3/20. The Securities and Exchange Commission (SEC) filed a civil complaint [PDF] in U.S. District Court (EDPenn) against Cyberkey Solutions, Inc. and James E. Plant alleging Section 10b fraud and other violations of federal securities laws in connection with their issuance of stock while also falsely claiming to have a $25 Million purchase order from the Department of Homeland Security (DHS) for USB flash memory products. The SEC stated in a release that there is also a parallel criminal prosecution.
Supreme Court Seeks Solicitor General Brief on Patent Settlements with Reverse Payments
3/19. The Supreme Court of the United States (SCUS) issued an order in Joblove v. Barr Labs stating that "The Solicitor General is invited to file a brief in this case expressing the views of the United States." This case involves antitrust treatment of patent settlements involving reverse payments. See, Order List [16 pages in PDF] at page 2, and SCUS docket.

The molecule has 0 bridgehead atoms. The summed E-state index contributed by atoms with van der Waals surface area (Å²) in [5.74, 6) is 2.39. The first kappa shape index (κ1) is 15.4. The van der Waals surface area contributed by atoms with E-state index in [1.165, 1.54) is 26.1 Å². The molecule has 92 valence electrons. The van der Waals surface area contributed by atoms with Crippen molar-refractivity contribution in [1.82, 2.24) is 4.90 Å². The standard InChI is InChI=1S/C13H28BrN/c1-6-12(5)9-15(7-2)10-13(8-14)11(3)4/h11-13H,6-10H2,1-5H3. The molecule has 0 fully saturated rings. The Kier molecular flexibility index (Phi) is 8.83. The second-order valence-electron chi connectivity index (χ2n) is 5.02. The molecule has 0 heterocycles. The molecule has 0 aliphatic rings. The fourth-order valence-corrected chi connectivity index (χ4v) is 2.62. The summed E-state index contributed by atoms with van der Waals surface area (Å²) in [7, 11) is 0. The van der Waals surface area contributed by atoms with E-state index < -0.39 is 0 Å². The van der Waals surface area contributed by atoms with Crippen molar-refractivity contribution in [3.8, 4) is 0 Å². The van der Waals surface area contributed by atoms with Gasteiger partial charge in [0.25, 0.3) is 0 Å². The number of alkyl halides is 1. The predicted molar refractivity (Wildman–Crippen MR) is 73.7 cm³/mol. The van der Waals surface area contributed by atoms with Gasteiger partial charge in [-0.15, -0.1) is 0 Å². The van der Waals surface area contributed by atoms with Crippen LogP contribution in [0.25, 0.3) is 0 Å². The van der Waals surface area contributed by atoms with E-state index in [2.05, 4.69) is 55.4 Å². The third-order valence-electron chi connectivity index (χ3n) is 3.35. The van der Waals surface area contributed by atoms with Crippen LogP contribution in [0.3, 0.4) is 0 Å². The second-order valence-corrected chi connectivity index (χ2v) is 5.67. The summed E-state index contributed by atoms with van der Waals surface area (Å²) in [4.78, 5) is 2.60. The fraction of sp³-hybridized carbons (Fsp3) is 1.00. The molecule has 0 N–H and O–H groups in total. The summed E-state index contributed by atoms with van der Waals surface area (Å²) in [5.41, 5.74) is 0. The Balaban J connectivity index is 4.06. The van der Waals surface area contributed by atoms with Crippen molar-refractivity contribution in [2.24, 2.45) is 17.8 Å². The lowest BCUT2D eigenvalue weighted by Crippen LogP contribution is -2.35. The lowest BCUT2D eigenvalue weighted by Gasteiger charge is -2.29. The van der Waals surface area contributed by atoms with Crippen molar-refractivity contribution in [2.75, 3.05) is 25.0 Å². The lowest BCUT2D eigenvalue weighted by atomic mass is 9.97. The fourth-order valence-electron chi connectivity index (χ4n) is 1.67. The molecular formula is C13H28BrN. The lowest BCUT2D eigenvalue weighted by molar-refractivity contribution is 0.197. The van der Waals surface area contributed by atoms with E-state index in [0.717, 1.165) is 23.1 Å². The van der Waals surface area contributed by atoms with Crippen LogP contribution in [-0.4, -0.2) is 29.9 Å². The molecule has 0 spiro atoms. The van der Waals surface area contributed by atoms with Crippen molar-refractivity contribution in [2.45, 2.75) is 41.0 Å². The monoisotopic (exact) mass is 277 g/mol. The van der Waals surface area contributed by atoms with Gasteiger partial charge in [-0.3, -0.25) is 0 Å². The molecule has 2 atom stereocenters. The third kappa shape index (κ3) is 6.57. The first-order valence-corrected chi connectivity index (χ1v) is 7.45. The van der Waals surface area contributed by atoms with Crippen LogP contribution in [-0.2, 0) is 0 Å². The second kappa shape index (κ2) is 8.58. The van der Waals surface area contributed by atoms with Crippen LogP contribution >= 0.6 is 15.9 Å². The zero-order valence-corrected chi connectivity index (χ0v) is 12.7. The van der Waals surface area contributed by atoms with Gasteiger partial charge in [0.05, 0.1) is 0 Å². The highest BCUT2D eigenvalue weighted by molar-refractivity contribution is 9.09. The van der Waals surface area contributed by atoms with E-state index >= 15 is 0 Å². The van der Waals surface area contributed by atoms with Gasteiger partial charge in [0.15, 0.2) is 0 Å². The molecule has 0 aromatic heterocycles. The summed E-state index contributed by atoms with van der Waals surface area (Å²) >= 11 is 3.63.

In previous litigation, Zeneca, Inc.and AstraZeneca Pharmaceuticals LP, holders of the patent for the drug tamoxifen citrate, entered into an agreement with generic manufacturer Barr Laboratories, settling patent infringement litigation. The settlement agreement included a reverse payment of $21 Million from the patent holders (Zeneca and AstraZeneca) to the generic manufacturer (Barr Labs) and to Barr Labs allowing Barr Labs to sell an unbranded version of Zeneca manufactured tamoxifen.